• The shape of the Wankel rotor

    I’ve written a number of posts about curvilinear triangles that are not the Reuleaux triangle, including MIT’s Kresge Auditorium, triforce string art, valve covers, a patio table, and the logo of Whale Cove, Nunavut. I’ve long intended to write about another obvious topic in this theme, the curved-triangle rotor of the Wankel engine, but was finally pushed into doing so by seeing that two recent popular mathematics books, How Round Is Your Circle? (2008) and Icons of Mathematics (2011) repeat the falsehood that Wankel rotors are Reuleaux triangles. They are not.

  • Linkage

    • The five bridges puzzle (). Sort of like the bridges of Königsberg, but stochastic. A cute puzzle with a connection to percolation theory and connection games.
  • Sorting with integer offsets

    Here’s a cute exercise for the next time you’re teaching radix sorting in an algorithms class:

  • Subpract

    I’ve written here before about subtraction games, two-player games in which the players remove tokens from a pile of tokens, the number of removed tokens is required to belong to a designated subtraction set, and the goal is to make the last move. For instance, subtract a square, a game I studied at FUN 2018, is of this type, with the subtraction set being the square numbers.

  • Linkage

    • Graduata data structures online (), finally done and graded. Warning: dry voice-over-slides videos, and some mistakes, because I didn’t have time to put together anything more sophisticated or edit more carefully.
  • Infinite threshold graphs, four different ways

    One of the difficulties of extending results from finite graphs to infinite ones is that it is not always obvious how to extend the definitions. A single class of finite graphs may correspond, in the infinite graph world, to several different natural classes of infinite graphs. One of the ways this can happen is through orderings: if a class of graphs has a natural ordering on its vertices (say, through a construction in which graphs in this class are built up by adding one vertex at a time) then we might get several classes of infinite graphs with different ways of restricting or not restricting this vertex ordering.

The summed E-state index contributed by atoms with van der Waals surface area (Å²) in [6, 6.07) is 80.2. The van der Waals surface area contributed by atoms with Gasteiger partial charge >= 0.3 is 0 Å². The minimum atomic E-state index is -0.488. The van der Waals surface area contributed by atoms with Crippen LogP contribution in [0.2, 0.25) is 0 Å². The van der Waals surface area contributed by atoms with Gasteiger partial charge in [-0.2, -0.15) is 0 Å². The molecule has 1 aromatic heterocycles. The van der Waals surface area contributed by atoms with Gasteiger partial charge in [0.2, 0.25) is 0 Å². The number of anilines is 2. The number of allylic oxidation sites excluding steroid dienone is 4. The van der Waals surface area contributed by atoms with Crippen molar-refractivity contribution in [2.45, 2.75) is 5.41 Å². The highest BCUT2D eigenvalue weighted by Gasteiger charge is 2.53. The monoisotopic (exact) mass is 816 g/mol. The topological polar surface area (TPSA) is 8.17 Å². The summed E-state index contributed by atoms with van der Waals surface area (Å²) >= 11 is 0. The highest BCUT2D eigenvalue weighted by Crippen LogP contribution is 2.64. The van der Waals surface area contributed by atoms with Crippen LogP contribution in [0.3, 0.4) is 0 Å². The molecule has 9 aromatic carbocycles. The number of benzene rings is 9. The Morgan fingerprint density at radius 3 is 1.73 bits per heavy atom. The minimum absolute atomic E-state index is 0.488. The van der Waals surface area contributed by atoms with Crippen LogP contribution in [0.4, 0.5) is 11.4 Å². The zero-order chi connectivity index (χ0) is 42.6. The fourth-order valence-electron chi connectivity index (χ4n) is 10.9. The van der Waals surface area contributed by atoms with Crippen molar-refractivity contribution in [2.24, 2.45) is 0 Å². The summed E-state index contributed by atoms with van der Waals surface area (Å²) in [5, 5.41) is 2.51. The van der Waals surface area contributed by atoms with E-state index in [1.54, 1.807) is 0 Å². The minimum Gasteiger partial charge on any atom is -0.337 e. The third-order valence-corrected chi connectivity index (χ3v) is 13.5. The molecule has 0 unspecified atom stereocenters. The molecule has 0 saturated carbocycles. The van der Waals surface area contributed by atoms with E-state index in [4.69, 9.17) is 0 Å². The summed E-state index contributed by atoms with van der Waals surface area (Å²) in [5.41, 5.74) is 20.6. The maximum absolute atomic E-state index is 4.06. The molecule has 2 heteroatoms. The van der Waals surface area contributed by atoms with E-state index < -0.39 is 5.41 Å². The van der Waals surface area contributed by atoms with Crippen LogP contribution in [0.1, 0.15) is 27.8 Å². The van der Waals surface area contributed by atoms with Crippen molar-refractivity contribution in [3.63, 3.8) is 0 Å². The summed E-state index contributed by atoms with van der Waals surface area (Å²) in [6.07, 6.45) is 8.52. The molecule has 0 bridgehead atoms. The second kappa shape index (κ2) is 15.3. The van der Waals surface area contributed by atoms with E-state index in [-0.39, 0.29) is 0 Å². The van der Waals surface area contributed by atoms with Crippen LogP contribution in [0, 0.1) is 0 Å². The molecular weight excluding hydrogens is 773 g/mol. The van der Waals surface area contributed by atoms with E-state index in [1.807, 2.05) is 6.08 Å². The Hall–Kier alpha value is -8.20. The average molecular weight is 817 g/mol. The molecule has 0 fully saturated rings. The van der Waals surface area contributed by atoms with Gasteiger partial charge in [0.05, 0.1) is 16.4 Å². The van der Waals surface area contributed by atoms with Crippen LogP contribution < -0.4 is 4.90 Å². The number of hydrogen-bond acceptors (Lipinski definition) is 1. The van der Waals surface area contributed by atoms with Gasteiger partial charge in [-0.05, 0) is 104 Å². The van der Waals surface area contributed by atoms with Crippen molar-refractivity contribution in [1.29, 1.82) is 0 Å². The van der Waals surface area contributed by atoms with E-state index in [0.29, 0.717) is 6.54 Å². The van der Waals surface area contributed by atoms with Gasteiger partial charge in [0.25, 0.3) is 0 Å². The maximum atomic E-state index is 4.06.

• Linkage

  • Linkage

    • Famous people’s bookshelves, visible as they teleconference from home (, via). The story calls this inadvertent, but that seems dubious. Much of my teleconferencing has books behind me, deliberately, mostly as a clean background in a part of the house where it’s convenient to sit and lighting is good, but also because very few views in my house avoid books. On the other hand, at least one colleague has substituted a fake background from a library…
  • The inbox of a triangle

    In affine geometry, the minimum-area ellipse surrounding a given triangle and the maximum-area ellipse within it (its two Steiner ellipses) are concentric and similar. This can be seen easily by performing an affine transformation to an equilateral triangle, observing that in this case these ellipses are concentric circles (the circumcircle and incircle), and that the extreme ellipses of the transformed shape are the transforms of the extreme ellipses of the original shape. In Cartesian geometry, where the Cartesian coordinates can be independently linearly transformed or swapped, something similar turns out to happen. In this case, the minimum-area axis-parallel rectangle surrounding a given triangle (its bounding box) and the maximum-area rectangle within it (let’s call it the inbox) are always similar, though not concentric.

  • Hanoi vs Sierpiński

    The Hanoi graphs and Sierpiński graphs both look like the Sierpiński triangle, and have a very similar recursive construction from triples of smaller graphs of the same type, but they are not quite the same graphs as each other. The Sierpiński graphs (left, below) are the graphs of the vertices and boundary edges of partially-constructed Sierpiński triangles; they can also be formed from three smaller Sierpiński graphs by identifying pairs of extreme vertices (the vertices of degree two at the three corners of the triangular layout). The Hanoi graphs (right, below) are the state spaces of the tower of Hanoi puzzle, in which rings of different size are moved one at a time between three pegs, only allowing moves that keep the rings sorted on each peg. They also have a construction from three smaller Hanoi graphs, but where the pairs of extreme vertices are connected by an edge rather than identified.

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